SEPTEMBER 18, 2017- BONNERS FERRY, Idaho — From Sept. 24 through 29, scientists from the U.S. Geological Survey will conduct dye tracer and aerial mapping studies on northern Idaho’s Kootenai River. Data from the studies will support Idaho Department of Fish and Game and Kootenai Tribe of Idaho fisheries and river restoration projects.
USGS scientists will inject a harmless, bright red fluorescent dye into the Kootenai River downstream of its confluence with Deep Creek near Bonners Ferry. The goal of the dye study is to understand where and how fast larval sturgeon and burbot move downstream to Kootenay Lake in British Columbia.
“Data from the dye tracer study will be instrumental in helping us better understand how and where young sturgeon and burbot move in the river after they hatch from their eggs,” said T.J. Ross, Senior Fisheries Research Biologist with IDFG. “This knowledge will get us one step closer to providing the conditions necessary for these fish to naturally reproduce in the Kootenai River as they once did.”
The red dye is approved for use as a water tracer by the U.S. Environmental Protection Agency and is harmless to people, fish and plants at the concentration being used for this study. For a few hours after the start of the study, several miles of the river will appear reddish in color because of the dye. The red color will dissipate rapidly and should disappear after it travels downstream near the town of Copeland.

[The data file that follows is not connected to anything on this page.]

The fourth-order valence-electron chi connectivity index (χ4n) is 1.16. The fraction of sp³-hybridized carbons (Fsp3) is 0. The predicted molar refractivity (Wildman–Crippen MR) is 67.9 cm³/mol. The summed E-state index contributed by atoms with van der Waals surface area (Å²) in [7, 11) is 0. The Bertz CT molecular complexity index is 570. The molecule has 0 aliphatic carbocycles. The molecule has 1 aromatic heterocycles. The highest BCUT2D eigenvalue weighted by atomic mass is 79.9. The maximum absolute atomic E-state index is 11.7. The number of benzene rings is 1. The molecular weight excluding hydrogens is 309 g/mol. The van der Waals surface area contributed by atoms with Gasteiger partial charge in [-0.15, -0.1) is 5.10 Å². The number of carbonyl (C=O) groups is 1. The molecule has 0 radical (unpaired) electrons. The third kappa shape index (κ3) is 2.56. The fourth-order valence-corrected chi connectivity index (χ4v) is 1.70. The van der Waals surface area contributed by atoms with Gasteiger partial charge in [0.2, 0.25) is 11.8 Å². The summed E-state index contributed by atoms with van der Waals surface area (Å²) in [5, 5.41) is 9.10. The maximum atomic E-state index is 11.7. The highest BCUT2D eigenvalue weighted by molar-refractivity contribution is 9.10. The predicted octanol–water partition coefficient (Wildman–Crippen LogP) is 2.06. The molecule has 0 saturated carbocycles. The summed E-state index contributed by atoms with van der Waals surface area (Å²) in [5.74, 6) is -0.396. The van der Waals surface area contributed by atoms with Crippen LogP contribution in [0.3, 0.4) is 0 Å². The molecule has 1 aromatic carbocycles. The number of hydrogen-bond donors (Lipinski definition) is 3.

Citizens may also notice an airplane regularly passing over the river. The airplane will be equipped with Light Detection and Ranging technology to map the land surface around the river (topography) and under the water (bathymetry) as part of the USGS 3D Elevation Program. This study will be one of the first to combine topographic and bathymetric lidar data collection.
“The lidar flight will provide detailed elevation data in areas that would otherwise be challenging to survey,” said Susan Ireland, Fish and Wildlife Department Director for the Kootenai Tribe. “The data will support our existing habitat restoration projects and could be useful for future restoration project design, implementation and biological assessment work.”
USGS scientists will use the data collected from both studies to improve computer models that let fisheries managers simulate various river conditions to see how those conditions might affect fish spawning. The scientists also hope to be able to use lidar imagery to estimate the river’s water-quality conditions such as turbidity. If successful, this innovation would save time and money compared with manual water-quality sampling.